Go through the different alternatives and pay attention to what emotions they trigger in you. Pay attention to everything and perceive your body carefully. Tip: Write the alternative courses of action on individual pieces of paper or cards and lay them out on the floor with the writing facing upwards. Stand on the cards, make “contact” with them and pay attention to how you feel, what you perceive in yourself or around you. And if a car drives by outside and honks while you’re standing on a map, that too can be a sign. Pay attention to absolutely everything you feel, see, hear or smell. If there are many alternatives, ask one person to write down their impressions related to the alternatives. Which of the cards did you feel best on?

5. Sleep on it

“I have to sleep on it.” A saying that we often say when making important decisions and that is definitely justified. And not just to postpone a decision out of convenience or fear. While we sleep, our brain “sorts” the thoughts, impressions and events of the day. Connections are formed and the important is separated from the unimportant. Many mental coaching methods use the power of the subconscious to find solutions. The underlying reason (simply put) is that our subconscious knows best what is good for us. These processes also take place during sleep; we are often in a trance-like state, especially during the phases of falling asleep and waking up. How often has it happened to you that in the morning you… For example, you had a good idea while brushing your teeth or you suddenly realized what you were going to do?

6. There is strength in calm

Create a good framework for yourself to make an important decision. Decisions made under stress or under high pressure are often not rational decisions. They only act out of feelings (usually fear) and turn their heads off completely. In career coaching, I regularly experience clients who (actually) consciously want to decide on a new career, but as time goes on, either until the termination date or the end of unemployment benefits, they become hectic and mindlessly send out masses of applications. At the same time, they tell me that they don’t actually want to do these jobs. Tip: If you realize that a decision is putting you under stress, change your perspective. For example, look at yourself and your decision from the outside and give the person you see there some advice. Or in such situations, pay conscious attention to your breathing and consciously breathe in and out ten times. You will notice that you can calm down and reassess your decision with a clearer head.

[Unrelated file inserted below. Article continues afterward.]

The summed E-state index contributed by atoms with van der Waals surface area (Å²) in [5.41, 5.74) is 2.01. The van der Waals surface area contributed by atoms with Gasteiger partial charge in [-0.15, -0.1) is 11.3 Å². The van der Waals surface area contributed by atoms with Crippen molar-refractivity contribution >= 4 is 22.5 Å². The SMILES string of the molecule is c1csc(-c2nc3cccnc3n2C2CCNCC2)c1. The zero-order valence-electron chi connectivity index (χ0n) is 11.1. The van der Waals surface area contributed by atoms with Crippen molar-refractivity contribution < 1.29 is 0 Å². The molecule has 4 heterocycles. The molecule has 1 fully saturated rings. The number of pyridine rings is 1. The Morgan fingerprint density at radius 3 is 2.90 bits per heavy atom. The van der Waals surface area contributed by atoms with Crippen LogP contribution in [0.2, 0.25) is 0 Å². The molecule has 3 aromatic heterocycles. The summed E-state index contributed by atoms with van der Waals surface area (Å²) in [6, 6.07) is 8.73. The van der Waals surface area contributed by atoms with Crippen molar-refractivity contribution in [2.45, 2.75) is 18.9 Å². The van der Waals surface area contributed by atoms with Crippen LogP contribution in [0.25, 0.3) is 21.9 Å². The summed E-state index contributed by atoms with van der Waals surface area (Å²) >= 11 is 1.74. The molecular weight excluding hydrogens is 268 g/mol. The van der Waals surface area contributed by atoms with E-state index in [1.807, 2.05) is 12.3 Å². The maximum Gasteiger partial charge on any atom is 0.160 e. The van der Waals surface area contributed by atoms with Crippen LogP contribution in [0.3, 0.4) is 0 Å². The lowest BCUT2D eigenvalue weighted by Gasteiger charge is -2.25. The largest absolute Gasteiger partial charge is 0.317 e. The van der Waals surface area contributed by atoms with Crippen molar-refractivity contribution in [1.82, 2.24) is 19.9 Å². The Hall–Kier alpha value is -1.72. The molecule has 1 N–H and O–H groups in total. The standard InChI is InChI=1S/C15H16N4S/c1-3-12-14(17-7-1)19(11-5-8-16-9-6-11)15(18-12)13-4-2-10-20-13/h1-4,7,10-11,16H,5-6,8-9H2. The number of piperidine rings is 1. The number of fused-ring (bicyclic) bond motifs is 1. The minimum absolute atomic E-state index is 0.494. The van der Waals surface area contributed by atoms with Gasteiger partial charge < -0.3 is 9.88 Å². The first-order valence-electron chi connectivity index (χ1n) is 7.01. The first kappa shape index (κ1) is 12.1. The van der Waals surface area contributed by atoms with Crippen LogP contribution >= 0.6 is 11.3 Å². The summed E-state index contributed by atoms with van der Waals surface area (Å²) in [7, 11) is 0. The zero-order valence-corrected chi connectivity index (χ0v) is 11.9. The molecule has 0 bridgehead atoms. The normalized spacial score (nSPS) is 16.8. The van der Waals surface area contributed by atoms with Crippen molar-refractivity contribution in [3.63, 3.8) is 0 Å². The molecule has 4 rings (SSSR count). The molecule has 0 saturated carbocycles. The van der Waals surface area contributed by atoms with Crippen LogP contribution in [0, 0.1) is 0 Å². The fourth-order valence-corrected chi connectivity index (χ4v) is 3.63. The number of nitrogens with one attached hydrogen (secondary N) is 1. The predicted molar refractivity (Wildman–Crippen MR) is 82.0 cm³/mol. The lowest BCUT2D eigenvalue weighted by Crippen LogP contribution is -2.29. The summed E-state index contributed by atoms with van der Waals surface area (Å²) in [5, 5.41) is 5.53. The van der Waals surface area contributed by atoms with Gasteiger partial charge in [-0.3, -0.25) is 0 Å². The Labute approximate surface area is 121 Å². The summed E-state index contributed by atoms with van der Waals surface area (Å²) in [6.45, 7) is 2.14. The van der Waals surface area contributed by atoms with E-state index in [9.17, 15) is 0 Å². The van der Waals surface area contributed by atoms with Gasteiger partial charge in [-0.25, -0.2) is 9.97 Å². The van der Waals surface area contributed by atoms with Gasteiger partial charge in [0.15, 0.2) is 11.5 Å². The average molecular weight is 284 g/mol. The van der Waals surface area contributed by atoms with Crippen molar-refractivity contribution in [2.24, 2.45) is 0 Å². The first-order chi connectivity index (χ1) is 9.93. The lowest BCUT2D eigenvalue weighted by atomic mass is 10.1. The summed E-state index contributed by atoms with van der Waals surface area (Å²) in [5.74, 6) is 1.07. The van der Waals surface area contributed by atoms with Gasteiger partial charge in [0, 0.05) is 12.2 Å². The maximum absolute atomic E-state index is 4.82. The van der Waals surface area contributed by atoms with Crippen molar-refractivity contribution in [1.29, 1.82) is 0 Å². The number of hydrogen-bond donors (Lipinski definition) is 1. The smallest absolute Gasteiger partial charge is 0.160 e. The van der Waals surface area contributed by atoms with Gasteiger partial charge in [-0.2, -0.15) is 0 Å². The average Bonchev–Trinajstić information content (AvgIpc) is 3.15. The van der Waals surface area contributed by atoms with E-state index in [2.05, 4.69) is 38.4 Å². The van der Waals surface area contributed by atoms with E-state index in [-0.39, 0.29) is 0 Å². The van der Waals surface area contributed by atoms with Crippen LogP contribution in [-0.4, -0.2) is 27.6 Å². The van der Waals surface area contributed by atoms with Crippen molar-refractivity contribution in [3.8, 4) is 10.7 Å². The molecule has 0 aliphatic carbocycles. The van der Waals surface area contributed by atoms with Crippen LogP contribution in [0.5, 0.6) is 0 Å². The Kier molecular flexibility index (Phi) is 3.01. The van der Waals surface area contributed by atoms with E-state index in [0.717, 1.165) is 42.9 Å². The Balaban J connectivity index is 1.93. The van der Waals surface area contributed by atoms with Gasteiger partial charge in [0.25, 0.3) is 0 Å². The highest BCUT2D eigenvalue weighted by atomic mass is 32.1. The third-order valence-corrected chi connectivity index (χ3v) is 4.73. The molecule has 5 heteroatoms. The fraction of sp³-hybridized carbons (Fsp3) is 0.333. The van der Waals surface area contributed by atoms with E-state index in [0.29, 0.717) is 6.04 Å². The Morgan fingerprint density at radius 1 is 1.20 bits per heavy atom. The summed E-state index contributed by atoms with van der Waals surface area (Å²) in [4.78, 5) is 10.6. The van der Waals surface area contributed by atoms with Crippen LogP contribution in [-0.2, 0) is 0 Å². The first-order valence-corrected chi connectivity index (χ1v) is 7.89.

7. Take the step out of your comfort zone

Our brain always tries to work as efficiently and as energy-saving as possible. It checks which alternative seems more familiar to it. The hormone dopamine is responsible for giving us the feeling of reward when something feels familiar. As a result, we value habits we love so much and feel a sense of effort or discomfort when we leave the well-trodden paths of life and take a step outside of our comfort zone. Most decisions involve risk and unknown territory. How many difficult decisions have you made in your life? What’s the worst thing that can happen if you make a decision wrong? How many decisions have you regretted? When asked this question, most clients answer “none,” because even after a seemingly bad decision was made at that moment, things continue somehow and new, previously unconsidered possibilities often open up afterwards.

Psychologists have discovered that after making a wrong decision, a kind of protective mechanism kicks in that not only allows us to put the mistake aside, but also makes the circumstances that have arisen seem beautiful. We construct the world as we like it. What weighs on us more than a bad decision is the feeling of having missed an opportunity. Dare to step out of your comfort zone – perhaps in small steps at first – because this is the only way you can literally expand your horizons and develop further.

I wish you a clear mind and a good gut feeling when making your next decisions.I would be happy if you share this post in your networks.